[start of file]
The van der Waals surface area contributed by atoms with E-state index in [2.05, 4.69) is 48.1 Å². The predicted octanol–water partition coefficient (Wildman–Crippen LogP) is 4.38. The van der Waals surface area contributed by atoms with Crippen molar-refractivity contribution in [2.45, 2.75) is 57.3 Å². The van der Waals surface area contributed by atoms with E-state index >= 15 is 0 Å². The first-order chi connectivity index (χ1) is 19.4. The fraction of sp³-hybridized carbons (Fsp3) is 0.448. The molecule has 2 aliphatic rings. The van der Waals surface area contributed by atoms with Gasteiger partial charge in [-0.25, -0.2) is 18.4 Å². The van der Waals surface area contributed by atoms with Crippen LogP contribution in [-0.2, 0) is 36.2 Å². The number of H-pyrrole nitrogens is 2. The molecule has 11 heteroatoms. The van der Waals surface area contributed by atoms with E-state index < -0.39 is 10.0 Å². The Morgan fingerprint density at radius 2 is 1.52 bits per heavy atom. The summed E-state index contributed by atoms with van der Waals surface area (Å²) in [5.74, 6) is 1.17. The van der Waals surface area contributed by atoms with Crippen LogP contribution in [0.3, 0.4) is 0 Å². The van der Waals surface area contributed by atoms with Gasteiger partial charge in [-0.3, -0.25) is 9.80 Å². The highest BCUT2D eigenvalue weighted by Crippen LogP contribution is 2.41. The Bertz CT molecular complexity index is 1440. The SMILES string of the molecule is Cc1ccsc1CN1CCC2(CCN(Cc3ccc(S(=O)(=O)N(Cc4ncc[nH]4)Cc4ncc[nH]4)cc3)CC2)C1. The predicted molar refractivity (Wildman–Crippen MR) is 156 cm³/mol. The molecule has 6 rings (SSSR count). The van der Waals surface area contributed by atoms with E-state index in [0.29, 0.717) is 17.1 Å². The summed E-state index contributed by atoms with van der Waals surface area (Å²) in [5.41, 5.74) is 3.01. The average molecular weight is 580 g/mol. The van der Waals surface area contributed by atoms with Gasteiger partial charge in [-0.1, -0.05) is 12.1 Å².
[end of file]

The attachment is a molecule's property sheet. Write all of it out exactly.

The van der Waals surface area contributed by atoms with E-state index in [2.05, 4.69) is 48.1 Å². The predicted octanol–water partition coefficient (Wildman–Crippen LogP) is 4.38. The van der Waals surface area contributed by atoms with Crippen molar-refractivity contribution in [2.45, 2.75) is 57.3 Å². The van der Waals surface area contributed by atoms with E-state index >= 15 is 0 Å². The first-order chi connectivity index (χ1) is 19.4. The fraction of sp³-hybridized carbons (Fsp3) is 0.448. The molecule has 2 aliphatic rings. The van der Waals surface area contributed by atoms with Gasteiger partial charge in [-0.25, -0.2) is 18.4 Å². The van der Waals surface area contributed by atoms with Crippen LogP contribution in [-0.2, 0) is 36.2 Å². The number of H-pyrrole nitrogens is 2. The molecule has 11 heteroatoms. The van der Waals surface area contributed by atoms with E-state index < -0.39 is 10.0 Å². The Morgan fingerprint density at radius 2 is 1.52 bits per heavy atom. The summed E-state index contributed by atoms with van der Waals surface area (Å²) in [5.74, 6) is 1.17. The van der Waals surface area contributed by atoms with Crippen LogP contribution in [0.3, 0.4) is 0 Å². The van der Waals surface area contributed by atoms with Gasteiger partial charge in [-0.3, -0.25) is 9.80 Å². The highest BCUT2D eigenvalue weighted by Crippen LogP contribution is 2.41. The Bertz CT molecular complexity index is 1440. The SMILES string of the molecule is Cc1ccsc1CN1CCC2(CCN(Cc3ccc(S(=O)(=O)N(Cc4ncc[nH]4)Cc4ncc[nH]4)cc3)CC2)C1. The predicted molar refractivity (Wildman–Crippen MR) is 156 cm³/mol. The molecule has 6 rings (SSSR count). The van der Waals surface area contributed by atoms with E-state index in [0.29, 0.717) is 17.1 Å². The summed E-state index contributed by atoms with van der Waals surface area (Å²) in [5.41, 5.74) is 3.01. The average molecular weight is 580 g/mol. The van der Waals surface area contributed by atoms with Gasteiger partial charge in [-0.1, -0.05) is 12.1 Å².